“Most people who drive through Stone Mountain Village on their way to the mountain don’t know about this city’s past and who helped build it, so for our 175th anniversary, we really want to focus on our ancestry,” said local historian Mary Beth Reed.
Earlier in the year, the Historical Society of Stone Mountain published a book of historic photos from some of the city’s earliest moments.
Many of the photographs will be enlarged and displayed as decorative banners along the village’s Main Street area.
“I’m most excited about the banners highlighting some of our city’s proudest moments because those people were so important to this town,” Mayor Patricia Wheeler said. “We’re celebrating all kinds of folks, from neighbors to mayors to doctors. Each person built this town and everyone on those banners is someone who gave something to this city.”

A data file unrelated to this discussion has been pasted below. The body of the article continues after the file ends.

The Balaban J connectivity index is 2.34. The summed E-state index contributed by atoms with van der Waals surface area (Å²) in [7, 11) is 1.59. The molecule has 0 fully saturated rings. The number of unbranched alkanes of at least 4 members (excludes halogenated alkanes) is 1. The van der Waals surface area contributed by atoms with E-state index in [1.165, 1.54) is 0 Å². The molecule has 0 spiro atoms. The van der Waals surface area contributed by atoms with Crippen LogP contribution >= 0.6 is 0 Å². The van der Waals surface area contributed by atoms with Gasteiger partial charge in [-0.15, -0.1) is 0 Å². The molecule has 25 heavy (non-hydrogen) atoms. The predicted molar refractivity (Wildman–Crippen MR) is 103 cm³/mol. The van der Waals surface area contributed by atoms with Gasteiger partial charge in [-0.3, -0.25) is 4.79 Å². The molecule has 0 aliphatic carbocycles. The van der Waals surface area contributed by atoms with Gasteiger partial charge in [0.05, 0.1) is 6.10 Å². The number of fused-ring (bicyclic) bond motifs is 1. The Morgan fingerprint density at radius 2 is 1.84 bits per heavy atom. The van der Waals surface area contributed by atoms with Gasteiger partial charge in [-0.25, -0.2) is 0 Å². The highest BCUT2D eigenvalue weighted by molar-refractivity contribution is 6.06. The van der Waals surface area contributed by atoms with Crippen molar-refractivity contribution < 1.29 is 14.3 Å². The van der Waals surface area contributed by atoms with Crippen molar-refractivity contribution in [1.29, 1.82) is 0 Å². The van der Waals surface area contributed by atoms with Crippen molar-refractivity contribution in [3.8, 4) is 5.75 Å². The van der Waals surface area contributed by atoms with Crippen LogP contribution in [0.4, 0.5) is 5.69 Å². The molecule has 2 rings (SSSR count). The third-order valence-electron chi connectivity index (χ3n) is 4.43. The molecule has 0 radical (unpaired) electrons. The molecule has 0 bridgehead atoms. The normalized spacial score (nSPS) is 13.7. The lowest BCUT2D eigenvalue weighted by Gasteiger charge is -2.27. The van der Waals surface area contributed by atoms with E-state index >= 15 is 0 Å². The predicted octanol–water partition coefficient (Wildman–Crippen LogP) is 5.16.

Reed and Wheeler both described the town as a “tight-knit, working man’s community” whose history spans important events like the Civil War, integration and the granite industry, which drew in immigrants from all around the world.
“By taking a walk through our cemetery, people realize that some of our oldest residents came to Stone Mountain from all over the world to pursue a job in the granite industry, which is definitely a big part of who we are,” Reed said.
The historic celebrations will also highlight Shermantown, a historic African-American neighborhood in the village as well as the once-thriving trolley system that allowed residents to travel back and forth from the city to Atlanta.
“This town was very diverse early on and we want to celebrate this anniversary by sharing the stories of the people who made Stone Mountain what it is today,” said Reed.
Upcoming events include a guided cemetery tour, where families will share stories about their ancestors, an archaeology field day for children and a May Day Dance at the Village Corner May 3.
For more information, visit www.stonemountainvillage.com.